Brookings’s rich history shows in historic sites

Halen Groenke, Reporter

Founded in 1883, Brookings is the fourth largest city in the state with a population of over 24,000 people. With such a long history, sites like Nick’s Hamburger Shop and the Coughlin Campanile are a must-see while in town.

Nick’s Hamburger Shop at 427 Main Ave. was opened in 1929 by Harold Niklason and his wife Gladys, and since then has had five different owners. Nick’s was added to the National Register of Historic Places in the 1980s.

After almost 100 years, Nick’s is still one of the best spots in town to get a burger, according to the locals. 

“We sell more cheeseburgers now than we do hamburgers,” owner Todd Fergen said. The option for cheese on your burger was first implemented by Duane Larson, who owned the shop from 1975 to 2004.

The rich history of Nick’s Hamburger Shop is what brings people from all over together. Fergen has been the owner of Nick’s since 2013. Previous owner Dick Fergen, Todd’s father, operated the shop for nine years before his death in 2013.

“It’s all community,” Fergen said. “The heritage of this place is only an icon because of the community who made it that way.”

Another historic site in Brookings, the Coughlin Campanile, is a must climb while on South Dakota State’s University campus. The Campanile cost $79,000 to build and was gifted to SDSU by graduate Charles Coughlin. The 165-foot structure was completed in 1930, making it the tallest structure in eastern South Dakota at the time. It has been the heart of campus ever since.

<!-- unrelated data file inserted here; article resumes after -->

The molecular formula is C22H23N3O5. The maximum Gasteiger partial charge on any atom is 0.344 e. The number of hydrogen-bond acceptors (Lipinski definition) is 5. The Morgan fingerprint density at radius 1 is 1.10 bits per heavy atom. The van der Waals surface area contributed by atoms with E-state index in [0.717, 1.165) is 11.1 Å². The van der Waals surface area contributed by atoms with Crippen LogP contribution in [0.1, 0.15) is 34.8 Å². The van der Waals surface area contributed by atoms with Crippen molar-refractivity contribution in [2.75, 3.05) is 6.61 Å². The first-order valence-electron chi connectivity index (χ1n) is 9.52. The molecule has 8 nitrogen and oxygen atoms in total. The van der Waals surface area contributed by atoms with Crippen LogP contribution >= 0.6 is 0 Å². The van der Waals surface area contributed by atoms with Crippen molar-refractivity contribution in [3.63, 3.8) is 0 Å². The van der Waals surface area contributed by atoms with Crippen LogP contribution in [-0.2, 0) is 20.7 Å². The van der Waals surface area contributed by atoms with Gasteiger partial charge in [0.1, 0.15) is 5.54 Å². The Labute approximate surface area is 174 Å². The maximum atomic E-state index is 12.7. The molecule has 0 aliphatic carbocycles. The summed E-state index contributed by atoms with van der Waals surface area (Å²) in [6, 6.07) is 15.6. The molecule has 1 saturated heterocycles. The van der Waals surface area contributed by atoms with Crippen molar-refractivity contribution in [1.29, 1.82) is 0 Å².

The Coughlin Campanile was placed on the National Register of Historic places in 1987.

Speaker, author and South Dakota State Sen. of Brookings V.J Smith was the director of the SDSU Alumni Foundation from 1996 to 2006 and helped raise money for the renovation of the Campanile during that time. The restoration included replacement of limestone at the base and concrete work on the bricks, and was completed in 2001.

“Every senior needs to do that,” Smith said, referring to climbing the Campanile. “I think it’s a loss for people because well, obviously, when someone is 85 years old, they’re probably not going to walk all those steps.”

The Campanile used to have a full-time employee at its base because of the flow of tourists who visited the structure years ago. You can now get the key from the Alumni Foundation located across the street and make your way up the 187 steps it takes to get to the top.

“I’m just going to tell you, 20 to 30 years from now when you come back and you look at the structure, you’re going to think about it a little bit differently because you took the time to walk up those steps,” Smith said.

Four historic districts make up the city of Brookings, and 83% were developed between 1894 and 1928. These include the University Residential Historic District, the Central Residential Historic District, the Sexauer Seed Historic District and the Commercial Historic District.

Mike Struck, community development director for the city of Brookings, has lived here for 15 years, and has worked directly with the Brookings Historic Preservation Commission since July 2020. The Community Development Office answers questions regarding community development initiatives that now include the historic preservation of buildings in the city.

“It’s really interesting when you look at the community and the mixture of houses, especially in the central and university districts, because you’ve got pockets of housing that the owners have really bought into historic preservation,” Struck said.

The new historic preservation plan for Brookings was unveiled by the Historic Preservation Commission members in February 2021 and was presented to the city council April 27, 2021. The plan discusses information that will benefit the historic preservation of Brookings. It also defines various goals the commission wishes to implement over the next 10 years.